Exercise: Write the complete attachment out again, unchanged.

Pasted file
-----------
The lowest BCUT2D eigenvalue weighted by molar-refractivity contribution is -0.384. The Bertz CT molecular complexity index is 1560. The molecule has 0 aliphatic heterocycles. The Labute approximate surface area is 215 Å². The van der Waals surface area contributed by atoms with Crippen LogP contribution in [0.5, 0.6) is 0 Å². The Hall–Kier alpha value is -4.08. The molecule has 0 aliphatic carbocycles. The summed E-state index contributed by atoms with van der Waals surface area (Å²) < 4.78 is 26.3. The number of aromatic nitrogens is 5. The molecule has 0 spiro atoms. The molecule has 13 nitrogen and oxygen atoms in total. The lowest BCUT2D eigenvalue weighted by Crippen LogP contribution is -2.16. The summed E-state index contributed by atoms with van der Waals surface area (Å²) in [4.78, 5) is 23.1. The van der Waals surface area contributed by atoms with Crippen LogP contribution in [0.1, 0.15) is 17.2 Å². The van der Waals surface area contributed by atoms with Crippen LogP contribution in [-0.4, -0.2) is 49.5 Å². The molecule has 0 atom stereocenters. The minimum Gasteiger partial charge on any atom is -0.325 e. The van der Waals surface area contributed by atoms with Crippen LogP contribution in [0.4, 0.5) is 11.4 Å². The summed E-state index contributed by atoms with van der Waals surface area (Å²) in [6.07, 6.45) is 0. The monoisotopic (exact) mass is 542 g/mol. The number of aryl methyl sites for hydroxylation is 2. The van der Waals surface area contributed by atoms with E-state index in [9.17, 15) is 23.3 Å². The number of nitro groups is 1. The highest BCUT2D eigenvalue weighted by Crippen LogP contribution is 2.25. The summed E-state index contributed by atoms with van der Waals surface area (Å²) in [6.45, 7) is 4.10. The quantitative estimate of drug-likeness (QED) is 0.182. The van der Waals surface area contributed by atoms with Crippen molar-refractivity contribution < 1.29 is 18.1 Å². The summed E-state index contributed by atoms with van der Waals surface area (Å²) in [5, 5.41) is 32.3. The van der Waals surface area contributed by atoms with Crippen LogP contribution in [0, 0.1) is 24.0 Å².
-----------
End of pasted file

The lowest BCUT2D eigenvalue weighted by molar-refractivity contribution is -0.384. The Bertz CT molecular complexity index is 1560. The molecule has 0 aliphatic heterocycles. The Labute approximate surface area is 215 Å². The van der Waals surface area contributed by atoms with Crippen LogP contribution in [0.5, 0.6) is 0 Å². The Hall–Kier alpha value is -4.08. The molecule has 0 aliphatic carbocycles. The summed E-state index contributed by atoms with van der Waals surface area (Å²) < 4.78 is 26.3. The number of aromatic nitrogens is 5. The molecule has 0 spiro atoms. The molecule has 13 nitrogen and oxygen atoms in total. The lowest BCUT2D eigenvalue weighted by Crippen LogP contribution is -2.16. The summed E-state index contributed by atoms with van der Waals surface area (Å²) in [4.78, 5) is 23.1. The van der Waals surface area contributed by atoms with Crippen LogP contribution in [0.1, 0.15) is 17.2 Å². The van der Waals surface area contributed by atoms with Crippen LogP contribution in [-0.4, -0.2) is 49.5 Å². The molecule has 0 atom stereocenters. The minimum Gasteiger partial charge on any atom is -0.325 e. The van der Waals surface area contributed by atoms with Crippen LogP contribution in [0.4, 0.5) is 11.4 Å². The summed E-state index contributed by atoms with van der Waals surface area (Å²) in [6.07, 6.45) is 0. The monoisotopic (exact) mass is 542 g/mol. The number of aryl methyl sites for hydroxylation is 2. The van der Waals surface area contributed by atoms with E-state index in [9.17, 15) is 23.3 Å². The number of nitro groups is 1. The highest BCUT2D eigenvalue weighted by Crippen LogP contribution is 2.25. The summed E-state index contributed by atoms with van der Waals surface area (Å²) in [6.45, 7) is 4.10. The quantitative estimate of drug-likeness (QED) is 0.182. The van der Waals surface area contributed by atoms with Crippen molar-refractivity contribution < 1.29 is 18.1 Å². The summed E-state index contributed by atoms with van der Waals surface area (Å²) in [5, 5.41) is 32.3. The van der Waals surface area contributed by atoms with Crippen LogP contribution in [0, 0.1) is 24.0 Å².